Objectives. This study examines how welfare participation and employment affect women's wages. Methods. We use longitudinal data from the 1996 Survey of Income and Program Participation and fixed-effects regression models to test our hypotheses. Results. Our results indicate that time spent on welfare while unemployed results in a wage penalty that is similar to the penalty associated with nonwelfare work breaks. Time spent on welfare while employed has no effect on wages, unlike the strong positive impact of nonwelfare work periods. Conclusions. Working while on welfare does appear to prevent further wage deterioration, but does not lead to substantial wage growth.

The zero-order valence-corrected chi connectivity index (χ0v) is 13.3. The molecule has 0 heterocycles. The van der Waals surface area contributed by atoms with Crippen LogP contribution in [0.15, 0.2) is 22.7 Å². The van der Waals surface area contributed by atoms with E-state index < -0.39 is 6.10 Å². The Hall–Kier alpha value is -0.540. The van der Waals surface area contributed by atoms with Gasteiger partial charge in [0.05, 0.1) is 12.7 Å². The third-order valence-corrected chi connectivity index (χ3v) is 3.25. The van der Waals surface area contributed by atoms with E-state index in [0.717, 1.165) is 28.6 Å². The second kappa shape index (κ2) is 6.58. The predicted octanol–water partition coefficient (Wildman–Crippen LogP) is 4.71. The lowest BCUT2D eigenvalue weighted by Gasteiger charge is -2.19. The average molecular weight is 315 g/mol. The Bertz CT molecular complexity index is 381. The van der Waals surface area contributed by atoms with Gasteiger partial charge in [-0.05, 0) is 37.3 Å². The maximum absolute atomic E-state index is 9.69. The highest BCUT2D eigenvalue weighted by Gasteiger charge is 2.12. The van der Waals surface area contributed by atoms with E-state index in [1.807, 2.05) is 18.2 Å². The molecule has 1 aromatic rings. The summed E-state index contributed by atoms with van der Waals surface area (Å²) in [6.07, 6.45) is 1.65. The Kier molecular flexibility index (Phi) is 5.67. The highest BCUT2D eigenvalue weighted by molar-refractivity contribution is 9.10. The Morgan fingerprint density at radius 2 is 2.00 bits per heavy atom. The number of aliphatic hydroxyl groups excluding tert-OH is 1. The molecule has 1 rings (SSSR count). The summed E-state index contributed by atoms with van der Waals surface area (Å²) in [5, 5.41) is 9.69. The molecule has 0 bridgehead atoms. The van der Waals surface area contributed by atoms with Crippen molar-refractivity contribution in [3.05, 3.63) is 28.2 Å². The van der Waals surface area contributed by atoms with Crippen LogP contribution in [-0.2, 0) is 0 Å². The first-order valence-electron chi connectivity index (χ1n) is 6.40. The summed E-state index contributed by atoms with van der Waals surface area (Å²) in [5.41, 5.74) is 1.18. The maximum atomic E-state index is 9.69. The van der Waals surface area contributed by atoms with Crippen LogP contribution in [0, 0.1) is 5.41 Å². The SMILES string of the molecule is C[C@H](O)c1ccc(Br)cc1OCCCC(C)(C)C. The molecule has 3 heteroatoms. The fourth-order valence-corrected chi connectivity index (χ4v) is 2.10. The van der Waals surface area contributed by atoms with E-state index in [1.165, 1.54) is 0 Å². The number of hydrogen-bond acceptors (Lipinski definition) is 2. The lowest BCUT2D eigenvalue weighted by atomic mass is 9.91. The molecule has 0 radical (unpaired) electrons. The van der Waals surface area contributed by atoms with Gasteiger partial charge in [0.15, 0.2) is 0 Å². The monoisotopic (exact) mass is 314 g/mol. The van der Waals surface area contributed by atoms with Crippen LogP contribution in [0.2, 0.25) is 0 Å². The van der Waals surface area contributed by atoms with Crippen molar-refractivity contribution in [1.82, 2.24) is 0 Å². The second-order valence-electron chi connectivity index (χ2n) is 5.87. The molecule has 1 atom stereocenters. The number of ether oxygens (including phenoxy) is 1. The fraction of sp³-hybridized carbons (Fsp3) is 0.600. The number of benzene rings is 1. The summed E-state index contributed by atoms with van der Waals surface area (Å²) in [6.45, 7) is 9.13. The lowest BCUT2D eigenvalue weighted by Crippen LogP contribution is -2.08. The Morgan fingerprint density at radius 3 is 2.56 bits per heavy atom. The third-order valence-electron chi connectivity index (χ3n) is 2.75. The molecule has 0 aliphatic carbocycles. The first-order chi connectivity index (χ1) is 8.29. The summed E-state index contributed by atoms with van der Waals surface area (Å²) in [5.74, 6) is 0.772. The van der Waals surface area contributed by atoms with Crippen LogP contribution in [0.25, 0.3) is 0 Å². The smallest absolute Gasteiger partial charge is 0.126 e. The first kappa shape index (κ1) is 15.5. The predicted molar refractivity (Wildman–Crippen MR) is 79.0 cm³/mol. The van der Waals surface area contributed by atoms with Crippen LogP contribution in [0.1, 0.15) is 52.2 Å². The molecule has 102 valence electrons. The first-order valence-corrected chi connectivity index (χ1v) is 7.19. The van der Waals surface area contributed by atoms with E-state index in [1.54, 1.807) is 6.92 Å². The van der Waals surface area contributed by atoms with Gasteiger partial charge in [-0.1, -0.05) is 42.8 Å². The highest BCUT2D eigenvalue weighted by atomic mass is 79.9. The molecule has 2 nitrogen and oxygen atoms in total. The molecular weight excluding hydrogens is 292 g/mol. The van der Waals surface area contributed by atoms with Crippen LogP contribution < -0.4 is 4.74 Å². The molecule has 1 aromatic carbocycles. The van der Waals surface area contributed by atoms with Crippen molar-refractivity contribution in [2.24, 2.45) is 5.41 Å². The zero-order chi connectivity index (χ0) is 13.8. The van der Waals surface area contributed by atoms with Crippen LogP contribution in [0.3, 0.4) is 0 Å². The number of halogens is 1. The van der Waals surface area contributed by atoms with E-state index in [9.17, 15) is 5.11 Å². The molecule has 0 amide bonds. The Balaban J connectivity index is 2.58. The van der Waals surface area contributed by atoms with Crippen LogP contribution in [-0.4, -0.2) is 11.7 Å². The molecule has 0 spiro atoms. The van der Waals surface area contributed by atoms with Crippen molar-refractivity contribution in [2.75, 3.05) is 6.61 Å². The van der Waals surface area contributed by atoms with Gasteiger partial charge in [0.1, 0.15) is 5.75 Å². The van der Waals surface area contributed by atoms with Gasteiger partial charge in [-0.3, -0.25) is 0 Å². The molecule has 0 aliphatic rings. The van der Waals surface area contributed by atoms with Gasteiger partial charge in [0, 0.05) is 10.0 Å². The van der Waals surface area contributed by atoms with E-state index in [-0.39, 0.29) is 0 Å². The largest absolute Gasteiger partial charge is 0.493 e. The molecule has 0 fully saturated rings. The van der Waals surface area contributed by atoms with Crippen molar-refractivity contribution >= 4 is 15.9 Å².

ASJC Scopus subject areas
- Social Sciences(all)